How to Tell Your Parents You Failed a Test

Unfortunately, failing a test something all of us go through at some point in life.

Instead of stressing about how to deliver the news to mom and dad, take a deep breath and follow the steps below:

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Don't Delay

The first step in delivering the news is realizing you can't delay. The longer you wait, the larger the problem will seem and the more nervous you will be when delivering the news. A good goal to set is to tell your parents the next time you see them right after receiving your grade. Setting an exact time to deliver the news will help you avoid backing out. It will also show your parents that you have a sense of urgency about the situation.

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Plan How to Give them the News

Instead of dropping the bad news when your parents are in a hurry or already late for work, plan ahead. Do your mom and dad prepare dinner together? Do they pick you up from school? Find a time that you know they won't be rushed. Once you've determined what this exact timing will be, ask them if you can chat for a few minutes. Let them know you need to talk to them about your recent test. This will set the stage for them to be calm but also expect a bit of news.

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Rip Off the Band-Aid

Once you and your parents carved out a few minutes for your chat, push yourself to deliver the news right away. Beating around the bush will only make you more nervous and your parents more anxious. Be straightforward and use clear language. Examples include sentences like, "Mom and dad, I asked to sit down with you because I recently didn't perform as I would've liked on my math test. I received an F." Rip off that Band-Aid and you'll be thankful for how communication flows after that.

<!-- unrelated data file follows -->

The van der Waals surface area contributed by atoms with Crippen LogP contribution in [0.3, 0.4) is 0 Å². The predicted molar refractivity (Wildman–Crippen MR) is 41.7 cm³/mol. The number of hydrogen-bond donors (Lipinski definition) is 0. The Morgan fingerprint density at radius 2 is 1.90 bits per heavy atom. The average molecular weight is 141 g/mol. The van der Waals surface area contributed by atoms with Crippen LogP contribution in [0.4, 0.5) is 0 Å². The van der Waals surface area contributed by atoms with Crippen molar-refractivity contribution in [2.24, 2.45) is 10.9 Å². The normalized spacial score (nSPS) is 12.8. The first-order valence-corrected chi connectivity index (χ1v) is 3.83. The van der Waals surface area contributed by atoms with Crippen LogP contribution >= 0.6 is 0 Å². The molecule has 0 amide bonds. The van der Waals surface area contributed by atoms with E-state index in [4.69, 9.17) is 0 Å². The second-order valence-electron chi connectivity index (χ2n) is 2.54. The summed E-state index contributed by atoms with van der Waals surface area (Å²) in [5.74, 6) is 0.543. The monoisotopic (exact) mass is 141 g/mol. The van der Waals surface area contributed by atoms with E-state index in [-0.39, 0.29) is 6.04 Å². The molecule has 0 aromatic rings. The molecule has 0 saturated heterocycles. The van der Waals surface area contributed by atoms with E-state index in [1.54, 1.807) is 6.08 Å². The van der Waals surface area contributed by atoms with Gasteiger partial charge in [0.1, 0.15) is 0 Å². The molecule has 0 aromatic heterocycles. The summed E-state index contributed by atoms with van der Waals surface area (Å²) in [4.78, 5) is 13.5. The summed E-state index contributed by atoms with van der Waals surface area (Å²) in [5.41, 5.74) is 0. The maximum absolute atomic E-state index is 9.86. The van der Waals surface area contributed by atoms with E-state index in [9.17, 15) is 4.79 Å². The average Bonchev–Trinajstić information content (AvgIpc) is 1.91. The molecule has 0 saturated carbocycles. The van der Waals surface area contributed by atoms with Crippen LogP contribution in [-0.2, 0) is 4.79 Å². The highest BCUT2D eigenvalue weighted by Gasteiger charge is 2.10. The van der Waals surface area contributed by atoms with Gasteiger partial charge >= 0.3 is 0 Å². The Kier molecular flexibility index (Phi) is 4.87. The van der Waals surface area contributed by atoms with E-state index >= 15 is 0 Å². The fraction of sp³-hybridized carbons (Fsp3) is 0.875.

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Show Action

Once you've delivered the news, use the opportunity to show your parents how you're determined to not let this happen again. Showing action is the best way to calm their fears. Plan ahead for this part and figure out what you need to do in order to ensure this will never happen again. Do you feel like you need tutoring? Will starting a study group help? Have you talked to your teacher about extra credit? Clearly state all the steps you're taking in order to avoid being in this situation in the near future.

 

Most Importantly, Forgive Yourself

The final step is the most important one: forgive yourself. Don't let this hiccup take over your week and don't let it change the way you see yourself. We're all humans, and mistakes like these happen once in a while. Be confident in yourself and know that you can turn your grade around. Use all of the resources available to you and use this experience to get closer to your parents. They'll appreciate your maturity in handling the situation like a respectful young lady who cares about their future.

 

Now that you've figured out how to move ahead after a failed test, focus on getting through the rest of the school year. HERE are the most meaningful yearbook inscriptions for when you're in a rush!